Commercial communication about baby food is a sensitive topic. For instance, the 'breastfeeding lobby' has for many years been battling against the promotion of bottle feeding. Foodwatch also recently took action, with 29 (!) complaints to the Dutch Advertising Code Authority (RCC).

The complaints were targeted against the offer of baby
food in a number of webshops. Foodwatch was
screaming blue murder: the retail trade and
manufacturers, en masse, didn't give a damn about the
rules on offering baby food products. The RCC did indeed
give a number of webshops a slap on the wrist. Since
December 2014, webshops have had to provide the
compulsory labelling information, thus enabling the consumer to read all the label information (as in an ordinary store) before buying. This obligation is set out in the European Labelling Regulation, which imposes rules for the provision of information to consumers about foodstuffs. However, it emerges that many webshops are still not up to speed on this. Sometimes they do state the general compulsory information in terms of the Regulation, such as nutritional values, but there are extra labelling requirements for special products such as baby food. A webshop also has to satisfy these requirements. This isn't really happening universally yet. For example, the obligatory warning that breastfeeding is a preferable option to bottle feeding is regularly missing from online sales of baby food. At the same time, the "blue murder" being declaimed by Foodwatch requires some qualification. Foodwatch is on about "a distressing failure of self- regulation". We feel this is going a bit far. The manufacturers of baby food generally comply closely with the rules and have recently imposed extra rules for the promotion of baby food via the Baby Food Advertising Code of Conduct. These rules will shortly become part of the Advertising Code. Supermarkets and pharmacies also generally comply properly with the statutory provisions. The fact that the retail trade may not yet have a clear understanding of the provisions when it comes to online sales does not mean that self-regulation as a whole is failing. This is also clear from the pronouncements made by the RCC: it has advised the webshops to improve the provision of information but, with a few exceptions, it has left the manufacturers alone.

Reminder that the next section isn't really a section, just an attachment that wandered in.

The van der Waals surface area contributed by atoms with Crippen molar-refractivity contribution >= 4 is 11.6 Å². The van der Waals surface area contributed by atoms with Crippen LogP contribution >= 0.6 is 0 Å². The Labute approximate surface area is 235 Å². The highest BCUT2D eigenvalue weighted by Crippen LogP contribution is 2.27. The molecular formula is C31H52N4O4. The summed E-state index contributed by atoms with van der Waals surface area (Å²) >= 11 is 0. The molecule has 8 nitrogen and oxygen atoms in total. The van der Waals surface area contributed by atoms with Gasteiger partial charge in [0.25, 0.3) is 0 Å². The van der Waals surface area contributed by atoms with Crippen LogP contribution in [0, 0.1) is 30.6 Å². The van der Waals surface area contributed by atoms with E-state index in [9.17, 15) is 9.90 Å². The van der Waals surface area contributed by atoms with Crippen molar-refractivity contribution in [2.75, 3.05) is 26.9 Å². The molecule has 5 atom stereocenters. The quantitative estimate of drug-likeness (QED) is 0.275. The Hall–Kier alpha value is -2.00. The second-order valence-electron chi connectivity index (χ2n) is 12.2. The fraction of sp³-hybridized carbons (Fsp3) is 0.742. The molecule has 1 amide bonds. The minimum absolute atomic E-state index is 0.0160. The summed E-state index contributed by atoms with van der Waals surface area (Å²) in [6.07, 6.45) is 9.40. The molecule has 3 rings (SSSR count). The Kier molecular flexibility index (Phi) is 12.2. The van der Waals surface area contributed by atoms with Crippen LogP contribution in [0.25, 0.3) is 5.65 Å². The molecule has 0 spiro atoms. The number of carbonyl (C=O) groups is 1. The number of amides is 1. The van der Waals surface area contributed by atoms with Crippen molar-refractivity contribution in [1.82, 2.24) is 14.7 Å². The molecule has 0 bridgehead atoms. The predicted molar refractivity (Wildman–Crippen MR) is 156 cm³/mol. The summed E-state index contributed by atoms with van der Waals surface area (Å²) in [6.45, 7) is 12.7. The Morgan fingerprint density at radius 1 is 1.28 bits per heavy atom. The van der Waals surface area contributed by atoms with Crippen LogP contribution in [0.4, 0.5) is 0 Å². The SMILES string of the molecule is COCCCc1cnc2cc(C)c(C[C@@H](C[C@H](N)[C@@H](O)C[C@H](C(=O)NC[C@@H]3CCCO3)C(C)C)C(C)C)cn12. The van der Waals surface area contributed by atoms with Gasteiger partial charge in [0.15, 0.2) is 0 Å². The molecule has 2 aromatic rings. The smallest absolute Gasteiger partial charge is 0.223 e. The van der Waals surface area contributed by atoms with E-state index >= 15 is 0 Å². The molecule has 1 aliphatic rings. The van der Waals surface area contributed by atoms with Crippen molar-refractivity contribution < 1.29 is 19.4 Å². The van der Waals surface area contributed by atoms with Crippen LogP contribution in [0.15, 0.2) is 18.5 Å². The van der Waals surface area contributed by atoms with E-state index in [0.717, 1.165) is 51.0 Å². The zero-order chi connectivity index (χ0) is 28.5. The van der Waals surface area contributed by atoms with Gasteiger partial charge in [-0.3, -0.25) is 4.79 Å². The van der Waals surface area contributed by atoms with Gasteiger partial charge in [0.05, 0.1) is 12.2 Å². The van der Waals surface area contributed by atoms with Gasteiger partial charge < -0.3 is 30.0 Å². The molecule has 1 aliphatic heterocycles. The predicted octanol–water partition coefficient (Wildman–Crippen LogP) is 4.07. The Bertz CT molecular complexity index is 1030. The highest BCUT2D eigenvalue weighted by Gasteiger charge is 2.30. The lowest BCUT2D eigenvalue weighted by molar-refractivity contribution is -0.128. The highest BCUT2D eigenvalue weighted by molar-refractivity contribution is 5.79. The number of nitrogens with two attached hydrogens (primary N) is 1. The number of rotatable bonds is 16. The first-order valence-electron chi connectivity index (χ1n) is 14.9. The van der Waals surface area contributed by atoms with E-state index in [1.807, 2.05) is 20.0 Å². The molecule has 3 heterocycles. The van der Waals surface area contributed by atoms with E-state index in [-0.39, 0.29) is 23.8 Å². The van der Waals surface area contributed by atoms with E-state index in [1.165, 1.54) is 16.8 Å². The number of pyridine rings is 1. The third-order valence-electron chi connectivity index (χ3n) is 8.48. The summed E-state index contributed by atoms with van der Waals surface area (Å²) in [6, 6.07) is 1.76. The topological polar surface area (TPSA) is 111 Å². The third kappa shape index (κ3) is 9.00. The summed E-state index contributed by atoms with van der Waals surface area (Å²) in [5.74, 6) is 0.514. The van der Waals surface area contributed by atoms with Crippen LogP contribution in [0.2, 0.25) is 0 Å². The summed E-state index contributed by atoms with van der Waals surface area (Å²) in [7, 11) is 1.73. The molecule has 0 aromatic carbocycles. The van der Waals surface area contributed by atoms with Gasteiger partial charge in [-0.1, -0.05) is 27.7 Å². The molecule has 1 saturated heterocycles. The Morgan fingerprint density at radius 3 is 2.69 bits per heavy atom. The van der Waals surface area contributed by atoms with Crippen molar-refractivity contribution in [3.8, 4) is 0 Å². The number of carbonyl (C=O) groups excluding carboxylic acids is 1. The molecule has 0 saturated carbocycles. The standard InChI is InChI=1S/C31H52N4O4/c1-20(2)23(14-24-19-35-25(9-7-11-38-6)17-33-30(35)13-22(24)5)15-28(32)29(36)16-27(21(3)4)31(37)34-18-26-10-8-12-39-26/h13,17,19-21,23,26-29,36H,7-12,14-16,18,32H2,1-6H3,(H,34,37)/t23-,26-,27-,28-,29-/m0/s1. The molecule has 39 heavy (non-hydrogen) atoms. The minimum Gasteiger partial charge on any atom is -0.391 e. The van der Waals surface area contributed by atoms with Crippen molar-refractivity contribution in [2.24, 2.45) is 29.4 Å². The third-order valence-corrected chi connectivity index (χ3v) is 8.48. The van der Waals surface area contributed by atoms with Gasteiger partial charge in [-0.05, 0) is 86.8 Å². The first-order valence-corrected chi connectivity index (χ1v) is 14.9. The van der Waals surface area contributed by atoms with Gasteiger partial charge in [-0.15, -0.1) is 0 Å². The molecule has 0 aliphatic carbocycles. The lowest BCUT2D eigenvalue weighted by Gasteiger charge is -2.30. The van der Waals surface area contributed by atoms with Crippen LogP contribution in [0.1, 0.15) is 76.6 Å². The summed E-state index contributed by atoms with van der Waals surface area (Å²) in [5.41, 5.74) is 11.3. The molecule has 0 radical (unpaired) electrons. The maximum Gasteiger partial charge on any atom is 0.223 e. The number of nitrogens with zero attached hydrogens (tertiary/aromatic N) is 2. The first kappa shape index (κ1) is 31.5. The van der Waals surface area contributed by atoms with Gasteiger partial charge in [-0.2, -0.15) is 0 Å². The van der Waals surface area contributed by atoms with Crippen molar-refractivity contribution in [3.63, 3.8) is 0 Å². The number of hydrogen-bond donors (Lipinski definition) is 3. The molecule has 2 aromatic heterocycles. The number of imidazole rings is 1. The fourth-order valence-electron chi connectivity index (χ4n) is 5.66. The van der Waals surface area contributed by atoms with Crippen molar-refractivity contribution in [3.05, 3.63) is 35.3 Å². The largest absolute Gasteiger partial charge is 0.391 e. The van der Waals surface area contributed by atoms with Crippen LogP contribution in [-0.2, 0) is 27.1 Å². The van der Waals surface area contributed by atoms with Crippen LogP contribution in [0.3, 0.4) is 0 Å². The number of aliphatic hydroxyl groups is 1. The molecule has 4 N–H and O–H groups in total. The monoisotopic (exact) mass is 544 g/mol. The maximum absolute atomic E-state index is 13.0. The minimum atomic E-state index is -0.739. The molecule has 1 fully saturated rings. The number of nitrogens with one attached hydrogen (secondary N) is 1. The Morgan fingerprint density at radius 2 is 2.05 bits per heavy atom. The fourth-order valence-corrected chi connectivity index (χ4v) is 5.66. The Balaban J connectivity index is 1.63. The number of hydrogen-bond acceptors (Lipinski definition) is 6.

The content of this article is intended to provide a general guide to the subject matter. Specialist advice should be sought about your specific circumstances.